Soft skills (the cluster of personality traits, communication capabilities, personal habits, etc. that characterize your relationships with other people) should be treated no different than hard (or technical) skills on your resume. As such, don’t even think of them as skills…but as accomplishments. Because, as with hard skills, no employer will be impressed simply because you say you are a skilled communicator, writer, analyst, etc. What they need to know is what you have accomplished with those skills.
Practically speaking, if you want your target employer to know that you’re a good communicator (for example), why not write a bullet point (resume) or paragraph (cover letter) detailing a project wherein you used your communication skills to great effect? More specifically:
- What did you communicate?
- What communication tools or vehicles did you employ?
- To whom did you communicate your message?
- How many people read your communication? Is this number in line with expectations?
- Was the message well-received? Did your target audience react/respond as you wanted them to?
- Was your audience better informed or did they more skillfully perform some task as a result of having received your communication?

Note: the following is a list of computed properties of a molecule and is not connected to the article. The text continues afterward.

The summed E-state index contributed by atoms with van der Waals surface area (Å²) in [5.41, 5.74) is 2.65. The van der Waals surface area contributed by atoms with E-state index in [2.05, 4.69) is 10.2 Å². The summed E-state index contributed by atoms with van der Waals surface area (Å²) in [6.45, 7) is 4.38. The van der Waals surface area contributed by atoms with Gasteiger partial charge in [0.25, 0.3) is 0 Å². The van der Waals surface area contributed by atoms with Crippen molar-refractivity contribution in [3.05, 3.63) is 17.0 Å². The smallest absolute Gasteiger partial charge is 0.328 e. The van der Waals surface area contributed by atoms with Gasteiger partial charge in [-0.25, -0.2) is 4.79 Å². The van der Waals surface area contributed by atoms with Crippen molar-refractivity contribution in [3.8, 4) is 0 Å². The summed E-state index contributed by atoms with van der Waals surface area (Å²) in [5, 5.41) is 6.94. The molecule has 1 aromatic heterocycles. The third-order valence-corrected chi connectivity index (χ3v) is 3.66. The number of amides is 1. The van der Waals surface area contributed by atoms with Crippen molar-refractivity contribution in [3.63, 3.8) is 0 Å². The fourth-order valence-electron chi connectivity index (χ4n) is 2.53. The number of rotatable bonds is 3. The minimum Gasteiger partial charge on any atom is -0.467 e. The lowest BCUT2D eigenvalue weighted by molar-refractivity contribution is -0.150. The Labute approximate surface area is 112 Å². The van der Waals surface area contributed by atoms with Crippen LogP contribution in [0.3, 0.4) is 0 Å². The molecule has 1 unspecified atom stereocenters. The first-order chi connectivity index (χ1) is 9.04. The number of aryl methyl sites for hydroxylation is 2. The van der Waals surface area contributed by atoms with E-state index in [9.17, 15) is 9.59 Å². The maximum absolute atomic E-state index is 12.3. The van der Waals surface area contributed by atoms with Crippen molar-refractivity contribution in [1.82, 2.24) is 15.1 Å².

- What data can you use to support the above claims?
Providing your target employer with answers to these questions is how you prove to them your communication abilities. Simply writing “strong communicator” in the profile or skills section of your resume won’t cut it. As a matter of fact, listing soft skills without backing them up with concrete examples of how and when you used them may suggest to the savvy reader that you’re covering up for a lack of actual experience.
In a strong job market, soft skills magically become essential. In a softer market, though still attractive, they may be deemed second class next to technical skills. It is a mistake, however, to actively devalue your less tangible talents by failing to build accomplishment statements that feature them.